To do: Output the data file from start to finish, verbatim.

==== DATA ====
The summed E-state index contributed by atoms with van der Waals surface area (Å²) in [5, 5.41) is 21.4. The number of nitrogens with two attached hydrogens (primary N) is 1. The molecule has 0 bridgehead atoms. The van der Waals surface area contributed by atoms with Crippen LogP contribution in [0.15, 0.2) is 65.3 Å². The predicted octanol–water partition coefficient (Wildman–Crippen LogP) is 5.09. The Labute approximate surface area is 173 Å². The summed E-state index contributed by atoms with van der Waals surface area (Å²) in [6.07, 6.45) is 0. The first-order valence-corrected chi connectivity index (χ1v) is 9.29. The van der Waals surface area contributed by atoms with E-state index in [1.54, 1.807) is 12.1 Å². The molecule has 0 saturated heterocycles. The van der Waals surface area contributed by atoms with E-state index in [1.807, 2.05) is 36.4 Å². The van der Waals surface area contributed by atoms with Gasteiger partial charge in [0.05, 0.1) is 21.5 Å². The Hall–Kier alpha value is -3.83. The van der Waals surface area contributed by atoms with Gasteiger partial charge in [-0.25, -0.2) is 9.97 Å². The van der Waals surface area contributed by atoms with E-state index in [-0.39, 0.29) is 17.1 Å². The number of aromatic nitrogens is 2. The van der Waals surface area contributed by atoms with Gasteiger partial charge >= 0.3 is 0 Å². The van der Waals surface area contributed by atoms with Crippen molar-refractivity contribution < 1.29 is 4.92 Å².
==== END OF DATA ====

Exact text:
The summed E-state index contributed by atoms with van der Waals surface area (Å²) in [5, 5.41) is 21.4. The number of nitrogens with two attached hydrogens (primary N) is 1. The molecule has 0 bridgehead atoms. The van der Waals surface area contributed by atoms with Crippen LogP contribution in [0.15, 0.2) is 65.3 Å². The predicted octanol–water partition coefficient (Wildman–Crippen LogP) is 5.09. The Labute approximate surface area is 173 Å². The summed E-state index contributed by atoms with van der Waals surface area (Å²) in [6.07, 6.45) is 0. The first-order valence-corrected chi connectivity index (χ1v) is 9.29. The van der Waals surface area contributed by atoms with E-state index in [1.54, 1.807) is 12.1 Å². The molecule has 0 saturated heterocycles. The van der Waals surface area contributed by atoms with E-state index in [1.807, 2.05) is 36.4 Å². The van der Waals surface area contributed by atoms with Gasteiger partial charge in [0.05, 0.1) is 21.5 Å². The Hall–Kier alpha value is -3.83. The van der Waals surface area contributed by atoms with Gasteiger partial charge in [-0.25, -0.2) is 9.97 Å². The van der Waals surface area contributed by atoms with E-state index in [-0.39, 0.29) is 17.1 Å². The number of aromatic nitrogens is 2. The van der Waals surface area contributed by atoms with Gasteiger partial charge >= 0.3 is 0 Å². The van der Waals surface area contributed by atoms with Crippen molar-refractivity contribution < 1.29 is 4.92 Å².